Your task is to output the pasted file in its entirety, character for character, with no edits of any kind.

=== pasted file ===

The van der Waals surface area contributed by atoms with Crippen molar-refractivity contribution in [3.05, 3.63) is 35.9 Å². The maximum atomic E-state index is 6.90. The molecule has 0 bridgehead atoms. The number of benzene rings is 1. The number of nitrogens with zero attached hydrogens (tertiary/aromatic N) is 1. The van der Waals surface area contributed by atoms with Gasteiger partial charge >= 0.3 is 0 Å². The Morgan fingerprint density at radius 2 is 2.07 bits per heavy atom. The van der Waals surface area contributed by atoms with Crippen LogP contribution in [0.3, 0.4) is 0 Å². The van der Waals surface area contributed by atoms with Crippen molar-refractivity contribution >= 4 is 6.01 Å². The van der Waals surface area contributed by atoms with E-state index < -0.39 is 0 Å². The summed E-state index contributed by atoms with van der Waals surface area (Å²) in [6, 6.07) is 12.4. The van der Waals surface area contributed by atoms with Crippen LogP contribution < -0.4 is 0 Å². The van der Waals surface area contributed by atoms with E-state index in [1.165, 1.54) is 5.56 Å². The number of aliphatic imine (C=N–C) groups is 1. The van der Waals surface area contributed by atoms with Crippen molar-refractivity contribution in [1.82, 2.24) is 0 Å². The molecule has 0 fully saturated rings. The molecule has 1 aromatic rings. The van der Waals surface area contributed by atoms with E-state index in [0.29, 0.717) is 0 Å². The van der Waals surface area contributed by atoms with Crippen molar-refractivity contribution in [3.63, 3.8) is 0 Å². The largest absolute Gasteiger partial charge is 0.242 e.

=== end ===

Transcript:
The van der Waals surface area contributed by atoms with Crippen molar-refractivity contribution in [3.05, 3.63) is 35.9 Å². The maximum atomic E-state index is 6.90. The molecule has 0 bridgehead atoms. The number of benzene rings is 1. The number of nitrogens with zero attached hydrogens (tertiary/aromatic N) is 1. The van der Waals surface area contributed by atoms with Gasteiger partial charge >= 0.3 is 0 Å². The Morgan fingerprint density at radius 2 is 2.07 bits per heavy atom. The van der Waals surface area contributed by atoms with Crippen LogP contribution in [0.3, 0.4) is 0 Å². The van der Waals surface area contributed by atoms with Crippen molar-refractivity contribution >= 4 is 6.01 Å². The van der Waals surface area contributed by atoms with E-state index < -0.39 is 0 Å². The summed E-state index contributed by atoms with van der Waals surface area (Å²) in [6, 6.07) is 12.4. The van der Waals surface area contributed by atoms with Crippen LogP contribution < -0.4 is 0 Å². The van der Waals surface area contributed by atoms with E-state index in [1.165, 1.54) is 5.56 Å². The number of aliphatic imine (C=N–C) groups is 1. The van der Waals surface area contributed by atoms with Crippen molar-refractivity contribution in [1.82, 2.24) is 0 Å². The molecule has 0 fully saturated rings. The molecule has 1 aromatic rings. The van der Waals surface area contributed by atoms with E-state index in [0.29, 0.717) is 0 Å². The van der Waals surface area contributed by atoms with Crippen molar-refractivity contribution in [3.63, 3.8) is 0 Å². The largest absolute Gasteiger partial charge is 0.242 e.